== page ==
8.   People who get both knees replaced (AT THE SAME TIME) impress me, I think. I know how much work it was to recover from one knee replacement, I could not image doing two at the same time!

7.   I now see the medical industry as a customer service organization. The positive service I experienced, at the hospital was extraordinary; from the nurses to the nutritionist to the physical therapist was incredible. Made the whole stay that much more pleasant and I believe my recovery time faster.

6.   I realized the value of good friends. Several stepped up to help out when I was in the hospital. I was amazed and impressed that people would be so open and sharing with their time, talent and money. What was really cool was I did not have to ask!

5.   One of our dogs died this year. The other became very depressed. It is very clear to me they need company and create deep relationships that benefit all.

4.   I love being greeted so warmly by my dog when I come home. I will take time and allow him to greet me when I walk in the door and I will greet them with the same level of love and enthusiasm (this was on the list last year.)

3.   Honesty, integrity and common sense make me tick. I love business and personal relationships with people where I know what makes them tick. I want to know what is important to you. I can always get better at communicating my intent and cultivating valuable relationships. Some people will love you and some won’t. Some feel it is ok to criticize because they can do it anonymously and no one will know. Relationships can be difficult. Always give them the benefit of the doubt and trust that when the time is right, things will be ok.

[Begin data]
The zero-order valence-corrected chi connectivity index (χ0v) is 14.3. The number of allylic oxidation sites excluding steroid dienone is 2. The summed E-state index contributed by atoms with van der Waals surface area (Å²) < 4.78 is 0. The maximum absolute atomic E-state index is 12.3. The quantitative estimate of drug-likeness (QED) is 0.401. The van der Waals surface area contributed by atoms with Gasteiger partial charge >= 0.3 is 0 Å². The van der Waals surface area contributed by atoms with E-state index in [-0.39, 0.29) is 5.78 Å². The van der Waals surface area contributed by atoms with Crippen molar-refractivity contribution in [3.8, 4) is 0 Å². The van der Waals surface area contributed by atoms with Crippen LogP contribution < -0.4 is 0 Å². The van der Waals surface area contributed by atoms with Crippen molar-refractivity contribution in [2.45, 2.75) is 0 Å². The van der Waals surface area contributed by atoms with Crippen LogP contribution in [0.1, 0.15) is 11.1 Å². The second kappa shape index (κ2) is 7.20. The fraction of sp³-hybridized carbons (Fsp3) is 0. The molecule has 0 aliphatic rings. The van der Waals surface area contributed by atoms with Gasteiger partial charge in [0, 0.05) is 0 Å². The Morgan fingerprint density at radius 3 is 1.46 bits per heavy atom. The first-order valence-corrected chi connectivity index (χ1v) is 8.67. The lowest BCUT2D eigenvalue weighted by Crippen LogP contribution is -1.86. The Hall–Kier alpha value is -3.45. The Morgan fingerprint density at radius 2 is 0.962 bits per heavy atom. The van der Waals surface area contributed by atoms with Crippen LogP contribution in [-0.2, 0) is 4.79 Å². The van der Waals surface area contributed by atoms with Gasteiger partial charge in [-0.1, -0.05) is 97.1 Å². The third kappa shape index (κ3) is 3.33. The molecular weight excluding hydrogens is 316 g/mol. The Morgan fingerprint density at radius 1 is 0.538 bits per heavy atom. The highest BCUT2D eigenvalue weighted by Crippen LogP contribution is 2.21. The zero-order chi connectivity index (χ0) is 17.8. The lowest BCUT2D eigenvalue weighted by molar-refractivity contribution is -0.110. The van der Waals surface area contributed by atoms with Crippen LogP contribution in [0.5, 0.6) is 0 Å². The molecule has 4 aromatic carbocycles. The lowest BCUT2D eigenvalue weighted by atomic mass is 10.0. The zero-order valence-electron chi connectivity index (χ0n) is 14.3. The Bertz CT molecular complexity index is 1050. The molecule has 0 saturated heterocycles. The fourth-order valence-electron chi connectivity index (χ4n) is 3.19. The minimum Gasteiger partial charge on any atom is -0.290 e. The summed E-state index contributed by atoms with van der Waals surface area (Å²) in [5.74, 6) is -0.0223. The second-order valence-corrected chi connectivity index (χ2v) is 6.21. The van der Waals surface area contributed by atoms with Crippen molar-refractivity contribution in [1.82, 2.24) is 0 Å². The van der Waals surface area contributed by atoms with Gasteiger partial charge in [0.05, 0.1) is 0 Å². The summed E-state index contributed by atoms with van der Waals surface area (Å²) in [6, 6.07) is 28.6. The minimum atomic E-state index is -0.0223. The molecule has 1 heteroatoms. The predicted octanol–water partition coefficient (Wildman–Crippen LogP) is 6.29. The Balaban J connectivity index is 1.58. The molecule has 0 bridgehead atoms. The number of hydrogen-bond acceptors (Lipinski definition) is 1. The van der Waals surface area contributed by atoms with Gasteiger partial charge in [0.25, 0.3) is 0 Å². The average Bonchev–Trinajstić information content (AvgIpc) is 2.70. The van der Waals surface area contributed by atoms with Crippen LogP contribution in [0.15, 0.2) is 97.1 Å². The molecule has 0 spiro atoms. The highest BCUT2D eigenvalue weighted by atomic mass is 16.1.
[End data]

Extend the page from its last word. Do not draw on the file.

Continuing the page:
2.    Nothing is as valuable as your health. Having experienced a number of health challenges with a new knee make me aware of how I value mobility, sleep and activity. It is amazing how my attitude got better when the body feels better. Enough sleep is essential to great health and a positive attitude.

1.    Getting back to “my why.” For years I had a strong spiritual practice. I got away from it due to family obligations, business challenges and other reason. I changed and my spiritual practices did not change as I changed. I will implement practices that keep me grounded and focused on what is important. When the “why” is clear, life gets easy.

Bonus Lesson: The same challenge will keep showing up in your life until you learn the lesson life is presenting to you.  You would have thought that I would have learned that by now!

Another bonus lesson: Be Grateful. Share your gratitude.

Happy New Year,

Ron Finklestein




Half of Success is Just Showing Up!

Half of Success is Just Showing up!

I run Mastermind groups and several clients asked this question, “Why are people late or they don’t show up when they register for an event?”

A variation of that same question is, “Don’t they understand how much time, energy and money we invest?”

We can expend this question to include: Why won’t people return phone call, especially where a business relationship exists? I am not talking about a cold call.

I do not believe these are time management issues. I think they are behavioral issues: lack of focus, lack of clarity on what is important, maybe laziness.

Those questions are legitimate and in my opinion they reflect very badly on people who exhibit this behaviors.

When I have a sales call with a prospect I try to never be late. I believe it is a sign of disrespect when I am late. There are times when I am late. It may be a traffic accident, a call running longer than expected, etc. When I am in that situation, I call the person I am planning to meet and ask them if they want to continue with the meeting or reschedule.